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Emergency: requires immediate attention
Traumatic hip dislocation in Child
Other Resources UpToDate PubMed
Emergency: requires immediate attention

Traumatic hip dislocation in Child

Contributors: Taylor D. Catalano, Surya Mundluru MD
Other Resources UpToDate PubMed

Synopsis

Causes / typical injury mechanism: Traumatic hip dislocations (THDs) in the pediatric population are rare but severe injuries that should be addressed expeditiously due to the high possibility of complications such as avascular necrosis (AVN) of the femoral head.

Classic history and presentation: The patient typically presents with an inability to bear weight on the affected lower extremity along with severe groin and/or buttock pain. If the dislocation is posteriorly directed (90%-95% of cases), the affected extremity will appear shortened, slightly flexed, adducted, and internally rotated. If the dislocation is anteriorly directed, the affected extremity will appear extended, abducted, and externally rotated. If the dislocation is inferiorly directed, the affected extremity will appear hyperflexed or abducted. An associated traumatic event with the affected lower extremity is almost always present.

Prevalence: THDs in the pediatric population are rare and make up approximately 5% of all pediatric dislocations. 90%-95% of these dislocations are directed posteriorly.
  • Sex / gender – This condition can occur in either sex but is more common 4:1 in males.
Risk factors:
  • In patients aged older than 10 years, high-energy trauma such as a motor vehicle accident (MVA).
  • In patients aged younger than 10 years, low-energy trauma such as a sports injury or fall.
Pathophysiology: The condition occurs when the head of the femur is forced out of the acetabulum. The force required to dislocate a pediatric hip increases with age due to increased skeletal maturity coupled with capsular and ligamentous increase in strength. In children older than 10 years, THD is usually the result of a high-energy trauma (eg, MVA). Typically, a large force against a flexed knee, such as hitting the knee against the car dashboard, forces the femoral head to dissociate from the acetabulum. However, in children younger than 10 years, the condition usually results from low-energy trauma (eg, a sports injury or fall) due to the particularly flexible joint structure of the immature hip. As a result of this trauma, the femoral head can be pushed posteriorly (most common), anteriorly, or inferiorly. When this dislocation occurs, the surrounding structures, such as the capsular ligaments, labrum, and osteochondral portion of the posterior wall of the acetabulum are typically torn or damaged. A fracture of the ipsilateral femoral neck or proximal femoral physis, as well as injury to the surrounding muscles, sciatic nerves, or gluteal nerves, can also occur.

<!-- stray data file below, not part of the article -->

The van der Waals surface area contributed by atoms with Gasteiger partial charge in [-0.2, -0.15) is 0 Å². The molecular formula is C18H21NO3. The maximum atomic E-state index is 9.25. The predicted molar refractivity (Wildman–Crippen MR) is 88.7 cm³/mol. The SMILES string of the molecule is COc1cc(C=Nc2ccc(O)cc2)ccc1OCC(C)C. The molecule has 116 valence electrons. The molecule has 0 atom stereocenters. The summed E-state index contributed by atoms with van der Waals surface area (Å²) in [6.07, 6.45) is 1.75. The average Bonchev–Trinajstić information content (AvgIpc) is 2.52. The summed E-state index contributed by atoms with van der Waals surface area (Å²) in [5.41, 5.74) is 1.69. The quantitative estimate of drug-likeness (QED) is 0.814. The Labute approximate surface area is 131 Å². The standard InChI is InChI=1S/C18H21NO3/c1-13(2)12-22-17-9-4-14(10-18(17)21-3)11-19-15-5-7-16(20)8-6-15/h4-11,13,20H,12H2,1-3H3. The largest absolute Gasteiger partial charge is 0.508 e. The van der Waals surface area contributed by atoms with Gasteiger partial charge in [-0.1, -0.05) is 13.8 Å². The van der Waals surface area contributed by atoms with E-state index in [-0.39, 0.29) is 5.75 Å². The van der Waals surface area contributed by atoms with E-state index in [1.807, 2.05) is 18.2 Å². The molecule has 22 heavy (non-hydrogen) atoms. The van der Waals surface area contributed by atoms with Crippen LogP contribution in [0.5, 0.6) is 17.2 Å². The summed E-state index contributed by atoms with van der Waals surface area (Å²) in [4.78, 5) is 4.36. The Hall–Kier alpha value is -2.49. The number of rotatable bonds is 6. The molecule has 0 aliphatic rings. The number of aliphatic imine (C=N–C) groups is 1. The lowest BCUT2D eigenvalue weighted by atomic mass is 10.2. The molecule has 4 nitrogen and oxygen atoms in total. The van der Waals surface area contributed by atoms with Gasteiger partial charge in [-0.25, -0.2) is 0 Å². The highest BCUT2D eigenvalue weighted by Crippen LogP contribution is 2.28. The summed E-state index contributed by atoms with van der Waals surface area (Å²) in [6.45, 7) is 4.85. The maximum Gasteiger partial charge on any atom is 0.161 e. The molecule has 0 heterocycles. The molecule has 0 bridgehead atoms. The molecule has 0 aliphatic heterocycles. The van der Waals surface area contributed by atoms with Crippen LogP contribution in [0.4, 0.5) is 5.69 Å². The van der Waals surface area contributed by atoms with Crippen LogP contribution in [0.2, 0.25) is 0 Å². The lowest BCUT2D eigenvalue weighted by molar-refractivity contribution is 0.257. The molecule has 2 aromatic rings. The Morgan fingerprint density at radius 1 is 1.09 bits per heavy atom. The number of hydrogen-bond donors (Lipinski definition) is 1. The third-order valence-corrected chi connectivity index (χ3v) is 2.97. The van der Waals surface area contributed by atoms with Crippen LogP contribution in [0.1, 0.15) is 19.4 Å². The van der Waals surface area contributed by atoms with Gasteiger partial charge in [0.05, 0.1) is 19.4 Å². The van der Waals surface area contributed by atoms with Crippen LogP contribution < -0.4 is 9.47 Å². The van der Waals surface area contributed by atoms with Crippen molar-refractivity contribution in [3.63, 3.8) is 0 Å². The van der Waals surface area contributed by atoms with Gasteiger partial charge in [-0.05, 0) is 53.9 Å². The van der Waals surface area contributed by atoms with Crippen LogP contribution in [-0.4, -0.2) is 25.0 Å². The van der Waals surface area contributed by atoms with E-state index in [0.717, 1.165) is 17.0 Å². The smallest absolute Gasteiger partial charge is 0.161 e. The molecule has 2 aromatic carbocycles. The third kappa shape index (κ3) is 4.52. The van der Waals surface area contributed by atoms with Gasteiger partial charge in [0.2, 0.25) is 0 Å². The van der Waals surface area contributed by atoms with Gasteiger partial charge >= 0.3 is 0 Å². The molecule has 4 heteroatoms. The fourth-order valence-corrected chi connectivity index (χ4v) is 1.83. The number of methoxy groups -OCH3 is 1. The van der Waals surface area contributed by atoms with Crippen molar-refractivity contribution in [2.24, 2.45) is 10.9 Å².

Classification system: Hip dislocations can be classified by their direction and further described by the head-acetabulum relationship and presence or absence of associated fractures. These classifications are traditionally used for adult THDs but may be referenced in the pediatric and adolescent populations.

Posterior hip dislocations (Thompson and Epstein classification)
  • Type 1 – Simple dislocation with no or minor fracture
  • Type 2 – Dislocation with a single large fracture of posterior acetabular rim
  • Type 3 – Dislocation with a comminuted acetabular rim
  • Type 4 – Dislocation with a fracture of the acetabular floor
  • Type 5 – Dislocation with a fracture of the femoral head
Anterior hip dislocations (Epstein classification)
  • Type 1 – Superior dislocations (pubic and subspinous)
    • Type 1A – No associated fractures
    • Type 1B – Associated fracture or impaction of femoral head
    • Type 1C – Associated fracture of acetabulum
  • Type 2 – Inferior dislocations (obturator and perineal)
    • Type 2A – No associated fractures
    • Type 2B – Associated fracture or impaction of femoral head
    • Type 2C – Associated fracture of acetabulum

Codes

ICD10CM:
S73.006A – Unspecified dislocation of unspecified hip, initial encounter

SNOMEDCT:
125621009 – Traumatic dislocation of hip joint

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Last Reviewed:11/10/2021
Last Updated:01/17/2022
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Emergency: requires immediate attention
Traumatic hip dislocation in Child
Copyright © 2022 VisualDx®. All rights reserved.